For more on fashion law and tech, check out Fashion Law Bootcamp: Special Edition in Silicon Valley!
As we become ever more dependent on smartphones, tablets, and digital watches, recharging our batteries has gone from a metaphorical refresher to an all too literal imperative. Researchers at UC-San Diego, however, are pointing to a new way of addressing this problem beyond endlessly looking for outlets in all the wrong places: powering devices with your own sweat.
From the abstract in the latest issue of Energy and Environmental Science:
This article describes the fabrication, characterization, and real-life application of a soft, stretchable electronic-skin-based biofuel cell (E-BFC) that exhibits an open circuit voltage of 0.5 V and a power density of nearly 1.2 mW cm−2 at 0.2 V, representing the highest power density recorded by a wearable biofuel cell to date…. When applied directly to the skin of human subjects, the E-BFC generates ∼1 mW during exercise. The E-BFC is able to power conventional electronic devices, such as a light emitting diode and a Bluetooth Low Energy (BLE) radio. This is the first example of powering a BLE radio by a wearable biofuel cell. Successful generation of high power density under practical conditions and powering of conventional energy-intense electronic devices represents a major step forward in the field of soft, stretchable, wearable energy harvesting devices.
As one of the researchers explained to New Scientist, “We’re now getting really impressive power levels. If you were out for a run, you would be able to power a mobile device.” What’s more, this could also make be used to power wearable sensors to gather and send health data. As fabric technology continues to advance, we could see activewear textiles valued not just for their capacity to evaporate sweat, but to harness it.
Of course, with great power comes great responsibility, and the legal ramifications of recharging through wearable fabric run from skin interactions, FDA regulation, and data security to more tangential risks of litigation. And this just touches the surface as to the ramifications of textile tech — we’ll be exploring these issues and more at our upcoming Fashion Law Bootcamp: Special Edition in San Francisco and Cupertino!
Was it illegal for G-III to replace Ivanka Trump labels with those of another brand? Lauren Sherman asks Professor Scafidi for The Business of Fashion:
“US textile product labelling laws allow substitution of labels, so long as the entity making the substitution is identified on the new label and keeps records for three years,” explained Susan Scafidi, professor of fashion law at Fordham Law School and founder of the Fashion Law Institute. “This is mostly for supply chain tracking reasons. All of the other required information on the label — fibre content, country of origin, etcetera — must be maintained.”
“If the original label [is replaced] with that of a third party unaware of the substitution, the [responsible party] would be liable to the third party,” Scafidi says. “All of this derives historically from the law of fraud.”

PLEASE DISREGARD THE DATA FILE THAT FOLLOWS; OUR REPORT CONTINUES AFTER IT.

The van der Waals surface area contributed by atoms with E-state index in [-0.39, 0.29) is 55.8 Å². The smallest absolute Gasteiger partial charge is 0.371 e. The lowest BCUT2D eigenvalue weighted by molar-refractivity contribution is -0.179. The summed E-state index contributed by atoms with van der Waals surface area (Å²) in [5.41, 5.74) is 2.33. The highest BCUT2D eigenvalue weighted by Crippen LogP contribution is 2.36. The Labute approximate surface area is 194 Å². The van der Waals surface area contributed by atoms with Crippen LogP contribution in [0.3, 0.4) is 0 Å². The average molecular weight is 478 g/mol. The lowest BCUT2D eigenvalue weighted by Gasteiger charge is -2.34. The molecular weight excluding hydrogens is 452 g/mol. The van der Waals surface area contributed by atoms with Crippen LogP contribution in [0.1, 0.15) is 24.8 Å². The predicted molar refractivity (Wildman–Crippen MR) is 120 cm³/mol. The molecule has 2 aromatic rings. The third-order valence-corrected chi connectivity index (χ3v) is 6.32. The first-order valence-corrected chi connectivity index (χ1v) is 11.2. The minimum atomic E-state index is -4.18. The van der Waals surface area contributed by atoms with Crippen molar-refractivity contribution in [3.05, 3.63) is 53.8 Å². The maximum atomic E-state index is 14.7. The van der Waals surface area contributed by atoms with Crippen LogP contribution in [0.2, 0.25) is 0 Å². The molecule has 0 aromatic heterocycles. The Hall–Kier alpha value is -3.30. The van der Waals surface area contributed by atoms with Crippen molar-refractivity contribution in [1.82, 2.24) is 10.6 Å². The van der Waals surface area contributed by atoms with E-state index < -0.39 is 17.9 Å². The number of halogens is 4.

The 9th Circuit’s ruling in Unicolors v. Urban Outfitters is interesting not only for its discussion of the proper standard for summary judgment in a copyright infringement case, but for its glimpse into Urban Outfitters’ design process.
The 9th Circuit concluded that this process was evidence of recklessness — a revealing example of why it’s essential to understand that in this age of ubiquitous tech and far-reaching discovery, the image of corporate enterprise as an impenetrable black box has all but disappeared.unicolors-urban-outfitters-9th-circuit
United’s defense of refusing to board certain passengers who are not properly clothed is just the latest in a series of dress-code dust-ups. Professor Scafidi’s new Think Tank column for WWD explains the changing legal and social environment for attempts to regulate attire.
Today, law is leading the charge against compulsory conformity in workplace dress, at least in key jurisdictions — but even many fashion companies remain unaware of the new rules. Gender-specific dress codes, for example, are prohibited in New York City. A company could theoretically require dresses and heels for female employees, but it would have to do the same for male employees.
Mandatory uniforms are permissible, but only if there are no restrictions on which items are worn by men and which by women. After a discussion of this policy at the annual Fashion Law Institute symposium last year, over 20 well-known fashion brands reported that they had changed their dress codes, and others continue to follow suit.
What’s next for the global fashion industry now that the UK has officially set in motion its departure from the EU? Our 7th Annual Symposium on Friday, March 31 will get the scoop straight from London — and of course, leading experts in the US!
Sweatshops and factory fires have not been the only object of criticism in regard to the Bangladesh garment and accessories industry. Water has also been a substantial focal point of concern -- in particular, the water being polluted by upwards of 200 tanneries in Dhaka, which for decades has been a leading hub for regional and international leather production.
Judges in Banglandesh appear have taken the past few years of exposés to heart, as first the High Court and now the Appellate Division have ruled that 154 Dhaka tanneries must close. On the surface it's an obvious call -- after all, how can anyone object to curbing water pollution and workers' exposure to dangerous chemicals?
And yet objections there have been, likewise grounded in an ethical concern: the effect of the closure on tannery workers' livelihoods.
On Mar 6, the High Court ordered immediate closure of tanneries in the city and instructed authorities to snap power, water and gas connections for them.
The court's verdict came following a petition by the Bangladesh Environmental Lawyers' Association (BELA).
Bangladesh Finished Leather Goods and Footwear Exporters' Association (BFLGFA) Chairman Mahiuddin Ahmed Mahin moved the Appellate Division to stay the order.